0. Introduction, 1. Quetzalcöätl (This Page), 2. Toltecs, 3. Market, 4. Flaying,
5. Lord of the Dead, 6. Poems, 7. Murder, 8. Guadalupe
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An Aztec Folio

Text 1: The Death of Quetzalcöätl
Tr. by DKJ
Reading Group Format

The Story: This is one variant of the story of a ruler named Quetzalcöätl (“Quetzal-bird Serpent,” usually rendered “Feathered Serpent”), believed by the Aztecs to have reigned over the extinct Toltec capital town of Tula several hundred years earlier.

It was common for ancient Mexicans to be named after their birthdays, and Quetzalcöätl was also called Cë-Acatl, or “One Reed,” the name of the day of his birth, probably in the year 843. (He is said to have died in a year numbered One Reed, corresponding to 895.) He is also referred to in the text as Topiltzin Quetzalcöätl (“Our Beloved Lord Quetzalcöätl”).

Quetzalcoatl in His Finery as Lord of the Wind, Ehecatl
(Codex Magliabecchi)

The human Quetzalcöätl’s mother was named Chimalman, a name perhaps related to chïmalli “war shield,” but nothing is known of his father. It was later said that Chimalman had been impregnated by having swallowed a piece of jade.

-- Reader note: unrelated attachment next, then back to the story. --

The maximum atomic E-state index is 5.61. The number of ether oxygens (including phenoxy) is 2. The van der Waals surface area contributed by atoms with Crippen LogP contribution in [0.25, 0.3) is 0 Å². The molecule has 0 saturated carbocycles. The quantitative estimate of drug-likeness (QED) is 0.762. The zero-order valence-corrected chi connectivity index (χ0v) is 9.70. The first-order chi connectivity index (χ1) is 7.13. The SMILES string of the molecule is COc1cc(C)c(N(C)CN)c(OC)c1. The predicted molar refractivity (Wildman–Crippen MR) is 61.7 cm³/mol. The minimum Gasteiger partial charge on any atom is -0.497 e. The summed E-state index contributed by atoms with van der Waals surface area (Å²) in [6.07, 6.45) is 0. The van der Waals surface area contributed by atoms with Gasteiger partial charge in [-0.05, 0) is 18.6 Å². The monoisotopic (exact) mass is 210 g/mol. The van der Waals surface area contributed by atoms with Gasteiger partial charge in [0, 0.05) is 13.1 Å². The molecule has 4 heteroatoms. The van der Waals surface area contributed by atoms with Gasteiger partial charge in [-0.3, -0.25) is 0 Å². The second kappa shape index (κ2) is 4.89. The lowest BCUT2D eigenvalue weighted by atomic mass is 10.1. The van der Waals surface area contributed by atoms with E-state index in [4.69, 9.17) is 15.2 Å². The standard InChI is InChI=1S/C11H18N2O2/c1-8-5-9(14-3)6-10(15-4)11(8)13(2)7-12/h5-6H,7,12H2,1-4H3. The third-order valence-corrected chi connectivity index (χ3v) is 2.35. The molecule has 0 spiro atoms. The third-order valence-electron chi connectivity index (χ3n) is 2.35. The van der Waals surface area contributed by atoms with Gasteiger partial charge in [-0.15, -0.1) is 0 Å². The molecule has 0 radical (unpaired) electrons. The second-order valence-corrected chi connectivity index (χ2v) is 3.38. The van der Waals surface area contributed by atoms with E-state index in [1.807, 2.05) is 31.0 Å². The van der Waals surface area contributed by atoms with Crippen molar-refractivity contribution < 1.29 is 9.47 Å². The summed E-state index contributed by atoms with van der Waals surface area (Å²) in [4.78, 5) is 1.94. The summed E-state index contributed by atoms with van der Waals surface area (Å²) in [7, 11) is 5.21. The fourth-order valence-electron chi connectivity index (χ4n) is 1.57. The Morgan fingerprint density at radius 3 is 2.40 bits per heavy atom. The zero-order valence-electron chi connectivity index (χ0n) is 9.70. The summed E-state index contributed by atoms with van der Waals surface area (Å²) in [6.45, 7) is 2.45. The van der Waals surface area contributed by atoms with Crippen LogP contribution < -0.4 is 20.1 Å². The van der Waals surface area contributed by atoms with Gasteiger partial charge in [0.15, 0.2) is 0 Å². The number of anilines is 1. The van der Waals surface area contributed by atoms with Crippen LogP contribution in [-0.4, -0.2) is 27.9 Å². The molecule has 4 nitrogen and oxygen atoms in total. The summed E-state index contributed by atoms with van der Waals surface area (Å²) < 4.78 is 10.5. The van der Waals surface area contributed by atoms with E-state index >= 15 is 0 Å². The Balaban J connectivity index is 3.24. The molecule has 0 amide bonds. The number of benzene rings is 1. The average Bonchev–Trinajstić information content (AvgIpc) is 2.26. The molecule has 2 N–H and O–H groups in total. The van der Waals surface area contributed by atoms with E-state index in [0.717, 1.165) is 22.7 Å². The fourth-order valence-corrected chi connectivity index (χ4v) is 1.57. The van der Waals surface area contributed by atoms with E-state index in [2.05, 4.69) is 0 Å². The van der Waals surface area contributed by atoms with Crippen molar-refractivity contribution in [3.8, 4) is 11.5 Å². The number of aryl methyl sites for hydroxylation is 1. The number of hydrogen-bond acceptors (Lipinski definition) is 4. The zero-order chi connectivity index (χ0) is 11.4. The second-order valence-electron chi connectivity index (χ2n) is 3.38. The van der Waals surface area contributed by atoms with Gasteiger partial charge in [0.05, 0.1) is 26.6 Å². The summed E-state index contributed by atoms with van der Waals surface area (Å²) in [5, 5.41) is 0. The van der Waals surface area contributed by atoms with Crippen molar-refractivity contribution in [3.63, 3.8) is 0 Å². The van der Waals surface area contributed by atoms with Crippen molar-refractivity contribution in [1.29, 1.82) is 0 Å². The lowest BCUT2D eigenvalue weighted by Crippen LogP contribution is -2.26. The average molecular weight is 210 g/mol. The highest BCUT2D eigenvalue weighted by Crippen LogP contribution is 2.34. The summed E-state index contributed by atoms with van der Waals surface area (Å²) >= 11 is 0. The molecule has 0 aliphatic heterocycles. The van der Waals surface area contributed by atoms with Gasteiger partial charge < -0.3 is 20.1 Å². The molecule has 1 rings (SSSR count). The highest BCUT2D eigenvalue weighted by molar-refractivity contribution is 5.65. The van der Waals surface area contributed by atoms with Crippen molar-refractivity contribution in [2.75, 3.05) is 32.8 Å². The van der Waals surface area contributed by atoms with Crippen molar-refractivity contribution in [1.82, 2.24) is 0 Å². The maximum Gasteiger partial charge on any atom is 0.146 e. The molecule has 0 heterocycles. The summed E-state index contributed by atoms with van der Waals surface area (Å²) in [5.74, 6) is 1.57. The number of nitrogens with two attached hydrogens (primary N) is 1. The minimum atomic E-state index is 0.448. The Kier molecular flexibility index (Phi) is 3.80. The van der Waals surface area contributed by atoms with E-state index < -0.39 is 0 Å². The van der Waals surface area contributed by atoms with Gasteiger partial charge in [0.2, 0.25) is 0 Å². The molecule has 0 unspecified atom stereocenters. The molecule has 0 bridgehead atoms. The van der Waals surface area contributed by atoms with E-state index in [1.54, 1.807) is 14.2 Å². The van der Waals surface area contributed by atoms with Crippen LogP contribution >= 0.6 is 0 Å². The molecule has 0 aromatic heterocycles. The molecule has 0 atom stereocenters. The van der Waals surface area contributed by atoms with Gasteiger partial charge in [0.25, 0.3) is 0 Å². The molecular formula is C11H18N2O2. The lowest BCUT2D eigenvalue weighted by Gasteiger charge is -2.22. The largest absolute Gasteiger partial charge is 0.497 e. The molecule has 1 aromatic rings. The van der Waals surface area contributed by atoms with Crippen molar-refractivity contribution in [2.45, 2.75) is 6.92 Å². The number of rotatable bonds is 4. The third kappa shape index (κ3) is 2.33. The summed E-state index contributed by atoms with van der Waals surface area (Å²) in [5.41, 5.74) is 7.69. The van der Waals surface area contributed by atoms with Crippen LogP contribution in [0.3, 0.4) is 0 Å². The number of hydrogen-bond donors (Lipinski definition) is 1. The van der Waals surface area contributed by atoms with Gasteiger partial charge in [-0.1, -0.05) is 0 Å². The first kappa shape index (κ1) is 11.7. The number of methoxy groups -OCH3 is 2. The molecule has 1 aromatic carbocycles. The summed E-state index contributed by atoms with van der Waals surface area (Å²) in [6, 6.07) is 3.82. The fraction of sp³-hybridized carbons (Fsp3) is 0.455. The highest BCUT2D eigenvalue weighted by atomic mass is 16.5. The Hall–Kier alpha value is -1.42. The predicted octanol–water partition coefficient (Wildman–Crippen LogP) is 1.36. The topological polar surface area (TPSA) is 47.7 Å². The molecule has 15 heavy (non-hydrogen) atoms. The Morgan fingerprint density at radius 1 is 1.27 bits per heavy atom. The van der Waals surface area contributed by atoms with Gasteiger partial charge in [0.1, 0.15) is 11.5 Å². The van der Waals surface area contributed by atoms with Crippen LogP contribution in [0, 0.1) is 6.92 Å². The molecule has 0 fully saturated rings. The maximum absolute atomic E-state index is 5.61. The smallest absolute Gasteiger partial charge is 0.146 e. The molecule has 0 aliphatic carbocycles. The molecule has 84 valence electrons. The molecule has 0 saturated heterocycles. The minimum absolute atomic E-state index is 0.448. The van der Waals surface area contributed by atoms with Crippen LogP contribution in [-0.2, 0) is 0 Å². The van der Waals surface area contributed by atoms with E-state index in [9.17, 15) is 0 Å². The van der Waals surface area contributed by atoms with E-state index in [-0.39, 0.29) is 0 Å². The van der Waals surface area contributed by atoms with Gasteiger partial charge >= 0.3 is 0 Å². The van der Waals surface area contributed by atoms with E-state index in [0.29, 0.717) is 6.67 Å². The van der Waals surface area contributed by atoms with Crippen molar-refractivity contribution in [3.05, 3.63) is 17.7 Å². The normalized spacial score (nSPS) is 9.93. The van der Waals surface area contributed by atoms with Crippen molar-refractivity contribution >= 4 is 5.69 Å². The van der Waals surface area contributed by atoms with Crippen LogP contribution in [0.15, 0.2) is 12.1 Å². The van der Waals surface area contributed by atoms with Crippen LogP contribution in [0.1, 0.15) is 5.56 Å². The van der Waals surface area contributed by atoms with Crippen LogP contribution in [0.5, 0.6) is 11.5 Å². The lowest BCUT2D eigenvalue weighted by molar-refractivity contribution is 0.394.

Inevitably King Quietzalcöätl is easily confused with the god Quetzalcöätl, after whom he presumably was named, and it seems likely that most Aztecs, living much later, suffered from this confusion.

Although we have no evidence to support such a view, it is provocative to imagine that King Quetzalcöätl, may have suffered from the same confusion, coming to believe himself an avatar or incarnation of the god whose name he bore. He would not be the only monarch in history to have considered himself divine, after all. (If you wanted to make a compelling film, you could have him gradually slide into madness.)

The human Quetzalcöätl appears to have been much given to religious fasting (perhaps rather conspicuously), and he was selected (?) to be king and high priest of the Toltecs when a vacancy occurred on the throne in the year Five House (AD 873), when he would presumably have been thirty.

The present text describes his elegant dwelling of precious stones and colorful feathers, in which he carried out his devotions, protected from public contact by his servants. It tells us that he angered other “sorcerers” because he refused to sacrifice human beings, substituting snakes, birds, and even butterflies. As our passage begins, these “sorcerers,” fed up with him, conspire to mock and harass him until he runs away so they can select a new monarch.